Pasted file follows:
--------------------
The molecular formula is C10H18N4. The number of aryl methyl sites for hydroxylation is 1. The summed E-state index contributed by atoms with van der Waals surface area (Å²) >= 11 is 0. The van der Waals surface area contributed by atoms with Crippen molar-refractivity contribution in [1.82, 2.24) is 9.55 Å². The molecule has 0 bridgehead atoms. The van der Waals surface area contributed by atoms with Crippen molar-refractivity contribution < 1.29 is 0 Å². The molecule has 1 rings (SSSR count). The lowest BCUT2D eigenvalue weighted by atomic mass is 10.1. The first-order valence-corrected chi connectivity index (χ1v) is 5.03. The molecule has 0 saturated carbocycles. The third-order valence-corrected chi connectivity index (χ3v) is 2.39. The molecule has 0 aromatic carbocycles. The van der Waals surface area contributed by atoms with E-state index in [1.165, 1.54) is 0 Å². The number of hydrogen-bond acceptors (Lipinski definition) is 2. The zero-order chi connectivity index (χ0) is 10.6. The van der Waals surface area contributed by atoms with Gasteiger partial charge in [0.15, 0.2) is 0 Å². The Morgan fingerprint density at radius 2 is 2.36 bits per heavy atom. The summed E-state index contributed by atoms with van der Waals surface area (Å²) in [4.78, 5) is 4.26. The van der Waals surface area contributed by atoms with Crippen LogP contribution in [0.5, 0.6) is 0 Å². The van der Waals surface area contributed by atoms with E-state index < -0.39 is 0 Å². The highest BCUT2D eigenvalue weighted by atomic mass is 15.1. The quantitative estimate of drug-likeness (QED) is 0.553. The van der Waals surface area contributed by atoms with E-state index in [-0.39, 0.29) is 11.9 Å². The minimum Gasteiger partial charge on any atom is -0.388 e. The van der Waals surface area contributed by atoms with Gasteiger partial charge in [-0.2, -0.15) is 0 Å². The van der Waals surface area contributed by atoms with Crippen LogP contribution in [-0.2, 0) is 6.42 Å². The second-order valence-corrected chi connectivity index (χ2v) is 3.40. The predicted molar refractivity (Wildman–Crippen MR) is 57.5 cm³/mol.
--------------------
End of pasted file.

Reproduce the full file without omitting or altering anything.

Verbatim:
The molecular formula is C10H18N4. The number of aryl methyl sites for hydroxylation is 1. The summed E-state index contributed by atoms with van der Waals surface area (Å²) >= 11 is 0. The van der Waals surface area contributed by atoms with Crippen molar-refractivity contribution in [1.82, 2.24) is 9.55 Å². The molecule has 0 bridgehead atoms. The van der Waals surface area contributed by atoms with Crippen molar-refractivity contribution < 1.29 is 0 Å². The molecule has 1 rings (SSSR count). The lowest BCUT2D eigenvalue weighted by atomic mass is 10.1. The first-order valence-corrected chi connectivity index (χ1v) is 5.03. The molecule has 0 saturated carbocycles. The third-order valence-corrected chi connectivity index (χ3v) is 2.39. The molecule has 0 aromatic carbocycles. The van der Waals surface area contributed by atoms with E-state index in [1.165, 1.54) is 0 Å². The number of hydrogen-bond acceptors (Lipinski definition) is 2. The zero-order chi connectivity index (χ0) is 10.6. The van der Waals surface area contributed by atoms with Gasteiger partial charge in [0.15, 0.2) is 0 Å². The Morgan fingerprint density at radius 2 is 2.36 bits per heavy atom. The summed E-state index contributed by atoms with van der Waals surface area (Å²) in [4.78, 5) is 4.26. The van der Waals surface area contributed by atoms with Crippen LogP contribution in [0.5, 0.6) is 0 Å². The van der Waals surface area contributed by atoms with E-state index < -0.39 is 0 Å². The highest BCUT2D eigenvalue weighted by atomic mass is 15.1. The quantitative estimate of drug-likeness (QED) is 0.553. The van der Waals surface area contributed by atoms with E-state index in [-0.39, 0.29) is 11.9 Å². The minimum Gasteiger partial charge on any atom is -0.388 e. The van der Waals surface area contributed by atoms with Gasteiger partial charge in [-0.2, -0.15) is 0 Å². The van der Waals surface area contributed by atoms with Crippen LogP contribution in [-0.2, 0) is 6.42 Å². The second-order valence-corrected chi connectivity index (χ2v) is 3.40. The predicted molar refractivity (Wildman–Crippen MR) is 57.5 cm³/mol.